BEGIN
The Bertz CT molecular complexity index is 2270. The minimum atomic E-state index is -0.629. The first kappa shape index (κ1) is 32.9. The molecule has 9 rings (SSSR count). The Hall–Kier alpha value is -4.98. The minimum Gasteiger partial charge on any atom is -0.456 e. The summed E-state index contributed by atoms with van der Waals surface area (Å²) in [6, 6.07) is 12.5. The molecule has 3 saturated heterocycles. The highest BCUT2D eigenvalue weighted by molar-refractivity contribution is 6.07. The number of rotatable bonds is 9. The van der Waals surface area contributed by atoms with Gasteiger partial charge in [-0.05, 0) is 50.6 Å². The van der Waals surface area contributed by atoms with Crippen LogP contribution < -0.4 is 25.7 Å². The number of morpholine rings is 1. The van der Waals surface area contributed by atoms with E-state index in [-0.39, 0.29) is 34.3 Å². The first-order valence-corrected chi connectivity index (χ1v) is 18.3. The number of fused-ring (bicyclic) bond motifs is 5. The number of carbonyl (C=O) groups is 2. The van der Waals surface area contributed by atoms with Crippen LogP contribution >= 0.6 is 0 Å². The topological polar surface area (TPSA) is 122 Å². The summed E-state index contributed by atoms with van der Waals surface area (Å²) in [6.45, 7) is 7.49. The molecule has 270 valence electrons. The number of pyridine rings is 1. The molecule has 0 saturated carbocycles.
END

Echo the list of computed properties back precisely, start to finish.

The Bertz CT molecular complexity index is 2270. The minimum atomic E-state index is -0.629. The first kappa shape index (κ1) is 32.9. The molecule has 9 rings (SSSR count). The Hall–Kier alpha value is -4.98. The minimum Gasteiger partial charge on any atom is -0.456 e. The summed E-state index contributed by atoms with van der Waals surface area (Å²) in [6, 6.07) is 12.5. The molecule has 3 saturated heterocycles. The highest BCUT2D eigenvalue weighted by molar-refractivity contribution is 6.07. The number of rotatable bonds is 9. The van der Waals surface area contributed by atoms with Gasteiger partial charge in [-0.05, 0) is 50.6 Å². The van der Waals surface area contributed by atoms with Crippen LogP contribution < -0.4 is 25.7 Å². The number of morpholine rings is 1. The van der Waals surface area contributed by atoms with E-state index in [-0.39, 0.29) is 34.3 Å². The first-order valence-corrected chi connectivity index (χ1v) is 18.3. The number of fused-ring (bicyclic) bond motifs is 5. The number of carbonyl (C=O) groups is 2. The van der Waals surface area contributed by atoms with Crippen LogP contribution >= 0.6 is 0 Å². The topological polar surface area (TPSA) is 122 Å². The summed E-state index contributed by atoms with van der Waals surface area (Å²) in [6.45, 7) is 7.49. The molecule has 270 valence electrons. The number of pyridine rings is 1. The molecule has 0 saturated carbocycles.